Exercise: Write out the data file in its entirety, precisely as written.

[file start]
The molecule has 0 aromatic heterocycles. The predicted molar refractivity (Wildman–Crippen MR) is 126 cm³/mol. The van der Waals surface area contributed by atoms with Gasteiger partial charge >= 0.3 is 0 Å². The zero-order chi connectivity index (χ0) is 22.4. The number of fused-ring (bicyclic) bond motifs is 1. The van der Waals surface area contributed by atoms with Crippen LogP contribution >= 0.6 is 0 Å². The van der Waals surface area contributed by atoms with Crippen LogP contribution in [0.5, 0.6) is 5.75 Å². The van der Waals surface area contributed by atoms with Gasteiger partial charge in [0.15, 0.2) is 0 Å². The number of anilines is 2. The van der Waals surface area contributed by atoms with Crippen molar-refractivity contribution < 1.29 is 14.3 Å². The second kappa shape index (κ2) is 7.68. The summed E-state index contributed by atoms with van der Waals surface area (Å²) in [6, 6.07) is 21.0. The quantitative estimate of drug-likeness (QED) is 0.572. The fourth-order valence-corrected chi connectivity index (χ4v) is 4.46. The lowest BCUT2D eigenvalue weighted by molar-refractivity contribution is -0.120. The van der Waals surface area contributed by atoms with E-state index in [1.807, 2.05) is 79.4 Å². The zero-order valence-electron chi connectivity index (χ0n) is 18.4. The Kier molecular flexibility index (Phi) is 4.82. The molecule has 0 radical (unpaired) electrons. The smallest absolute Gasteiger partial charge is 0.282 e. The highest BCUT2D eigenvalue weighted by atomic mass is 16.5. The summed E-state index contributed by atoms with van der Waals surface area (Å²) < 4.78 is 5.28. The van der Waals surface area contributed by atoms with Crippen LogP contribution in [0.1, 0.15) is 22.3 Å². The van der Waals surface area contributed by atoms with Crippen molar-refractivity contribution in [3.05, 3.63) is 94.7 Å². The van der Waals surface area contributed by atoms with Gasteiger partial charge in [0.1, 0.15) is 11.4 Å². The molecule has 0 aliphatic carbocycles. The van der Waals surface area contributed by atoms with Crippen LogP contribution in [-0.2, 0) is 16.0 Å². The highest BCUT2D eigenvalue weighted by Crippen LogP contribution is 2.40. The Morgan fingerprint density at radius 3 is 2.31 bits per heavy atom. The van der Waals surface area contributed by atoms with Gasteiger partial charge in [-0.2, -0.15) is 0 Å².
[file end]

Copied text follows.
The molecule has 0 aromatic heterocycles. The predicted molar refractivity (Wildman–Crippen MR) is 126 cm³/mol. The van der Waals surface area contributed by atoms with Gasteiger partial charge >= 0.3 is 0 Å². The zero-order chi connectivity index (χ0) is 22.4. The number of fused-ring (bicyclic) bond motifs is 1. The van der Waals surface area contributed by atoms with Crippen LogP contribution >= 0.6 is 0 Å². The van der Waals surface area contributed by atoms with Crippen LogP contribution in [0.5, 0.6) is 5.75 Å². The van der Waals surface area contributed by atoms with Gasteiger partial charge in [0.15, 0.2) is 0 Å². The number of anilines is 2. The van der Waals surface area contributed by atoms with Crippen molar-refractivity contribution < 1.29 is 14.3 Å². The second kappa shape index (κ2) is 7.68. The summed E-state index contributed by atoms with van der Waals surface area (Å²) in [6, 6.07) is 21.0. The quantitative estimate of drug-likeness (QED) is 0.572. The fourth-order valence-corrected chi connectivity index (χ4v) is 4.46. The lowest BCUT2D eigenvalue weighted by molar-refractivity contribution is -0.120. The van der Waals surface area contributed by atoms with E-state index in [1.807, 2.05) is 79.4 Å². The zero-order valence-electron chi connectivity index (χ0n) is 18.4. The Kier molecular flexibility index (Phi) is 4.82. The molecule has 0 radical (unpaired) electrons. The smallest absolute Gasteiger partial charge is 0.282 e. The highest BCUT2D eigenvalue weighted by atomic mass is 16.5. The summed E-state index contributed by atoms with van der Waals surface area (Å²) < 4.78 is 5.28. The van der Waals surface area contributed by atoms with Crippen LogP contribution in [0.1, 0.15) is 22.3 Å². The van der Waals surface area contributed by atoms with Crippen molar-refractivity contribution in [3.05, 3.63) is 94.7 Å². The van der Waals surface area contributed by atoms with Gasteiger partial charge in [0.1, 0.15) is 11.4 Å². The molecule has 0 aliphatic carbocycles. The van der Waals surface area contributed by atoms with Crippen LogP contribution in [-0.2, 0) is 16.0 Å². The highest BCUT2D eigenvalue weighted by Crippen LogP contribution is 2.40. The Morgan fingerprint density at radius 3 is 2.31 bits per heavy atom. The van der Waals surface area contributed by atoms with Gasteiger partial charge in [-0.2, -0.15) is 0 Å².